EBT Virtual Tour
Welding Machine

Photo of Welding Machine Photo of Welding Machine
Building: Boiler Shop
Machine Power: elec
HAER Map Key: None
Date Built: unknown
Manufacturer: Lincoln Electric
Model: unknown
Serail Number: unknown

Welding is a process of joining workpieces together with heat and a filler material to obtain fusion between the the two workpieces. Welding has been used for hundreds of years in blacksmith shops using a forge and hammer, but this method is imprecise and very labor intensive. Electric arc welding has its origins in the 1880's but did not become favored over riveted construction for several decades. The process used by this welder referred to as shielded metal arc welding (SMAW) or manual metal arc welding (MMAW), commonly known as or stick welding, which is a type of arc welding.

This welder is essentailly a motor generator set, a mechanical means of transforming one type of electrical power to another. It receives three phase AC power from a utility feed to power a synchronouse motor, which is shaft connected to a DC generator. The DC is actually used for the arc welding process ad reliable AC welding has not yet been perfected. The AC power into the EBT shops was used only for the welders rather than general power. Lincoln offered a belt drivin version of the welder, so it is unclear why the EBT chose to utilize utilit power.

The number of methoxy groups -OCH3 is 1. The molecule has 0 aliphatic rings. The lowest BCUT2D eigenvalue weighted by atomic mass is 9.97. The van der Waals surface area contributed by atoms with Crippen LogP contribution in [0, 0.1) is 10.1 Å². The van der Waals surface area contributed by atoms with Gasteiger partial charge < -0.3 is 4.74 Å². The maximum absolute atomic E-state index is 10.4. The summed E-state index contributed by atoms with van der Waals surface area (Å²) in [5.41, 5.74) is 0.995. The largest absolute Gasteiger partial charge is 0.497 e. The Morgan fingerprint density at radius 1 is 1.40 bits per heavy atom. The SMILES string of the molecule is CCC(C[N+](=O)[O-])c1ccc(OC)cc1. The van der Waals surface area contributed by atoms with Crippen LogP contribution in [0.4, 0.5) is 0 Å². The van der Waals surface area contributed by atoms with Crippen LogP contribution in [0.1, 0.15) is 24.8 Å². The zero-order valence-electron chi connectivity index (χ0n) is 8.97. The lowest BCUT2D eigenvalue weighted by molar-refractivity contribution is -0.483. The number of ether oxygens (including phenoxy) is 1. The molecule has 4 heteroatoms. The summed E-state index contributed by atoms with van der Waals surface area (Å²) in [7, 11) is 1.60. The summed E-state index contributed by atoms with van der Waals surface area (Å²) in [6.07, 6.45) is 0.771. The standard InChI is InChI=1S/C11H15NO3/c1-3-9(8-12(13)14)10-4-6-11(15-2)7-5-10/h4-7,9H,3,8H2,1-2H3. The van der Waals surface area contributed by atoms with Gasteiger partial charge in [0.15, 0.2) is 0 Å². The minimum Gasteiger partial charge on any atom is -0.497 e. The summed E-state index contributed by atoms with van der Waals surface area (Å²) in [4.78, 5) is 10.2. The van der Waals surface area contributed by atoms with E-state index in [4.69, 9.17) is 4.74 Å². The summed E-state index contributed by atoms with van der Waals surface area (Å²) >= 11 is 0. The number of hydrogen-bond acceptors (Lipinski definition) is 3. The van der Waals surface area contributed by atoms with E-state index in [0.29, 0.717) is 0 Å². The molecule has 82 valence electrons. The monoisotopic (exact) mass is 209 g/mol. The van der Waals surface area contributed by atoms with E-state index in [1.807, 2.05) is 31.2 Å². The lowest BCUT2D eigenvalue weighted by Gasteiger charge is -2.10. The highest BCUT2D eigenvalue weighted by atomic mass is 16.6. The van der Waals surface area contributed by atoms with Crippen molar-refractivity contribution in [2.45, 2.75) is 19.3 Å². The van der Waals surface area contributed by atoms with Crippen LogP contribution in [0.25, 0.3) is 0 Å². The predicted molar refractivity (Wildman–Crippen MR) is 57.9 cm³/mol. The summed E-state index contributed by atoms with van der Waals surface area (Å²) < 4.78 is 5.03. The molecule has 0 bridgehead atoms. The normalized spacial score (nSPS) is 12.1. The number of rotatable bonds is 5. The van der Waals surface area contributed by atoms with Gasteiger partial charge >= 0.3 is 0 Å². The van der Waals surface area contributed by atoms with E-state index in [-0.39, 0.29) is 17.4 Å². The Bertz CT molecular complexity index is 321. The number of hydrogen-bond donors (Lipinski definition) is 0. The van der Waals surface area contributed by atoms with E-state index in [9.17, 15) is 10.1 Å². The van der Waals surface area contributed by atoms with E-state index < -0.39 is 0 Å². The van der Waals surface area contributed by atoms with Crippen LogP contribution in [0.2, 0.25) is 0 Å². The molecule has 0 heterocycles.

Near the welder is a stand containing welding rods or eletrodes. One lead from teh welder was clamped onto a clea par tof the workpiece and an electrode connected to the other. When the welder is on, a large electric charge exists between the leads. The electrode is gently brushed on the workpiece to start an electric arc between them. as the arc melts the workpieces and the end of the electrode together, the flux coating onthe eletrode vaporizes from the heat creating a vapor around the weld that prevents air from chemically reacting with the weld. Once most of the electrode has been used up, it is removed, a new one installed in its place and the process begun again.

This welder appears to date from the early 1930's which roughly corresponds ot the EBT's rist used of weleding on their steel cars. About that time the railroad begun installing welded height extenders on some of their rivited three bay hoppers. Overall the EBT tended to perfer rivited construction for car construction but did weld specific components like the height extenders. Although two of the EBT's locmotives have welded tenders, reports are that these were purchased from Baldwin Locomotive Works rather than fabricated in the shops.

At some point in the 1960's a new three phase service entrance was installed in the Machine Shop and the orignal sercie entrance removed. This welder was back-fed from that, but it is unclear if the welder was actually used. The welder remained connected until October 2011 when it was disconnected.

At present the welder is displayed out of service.

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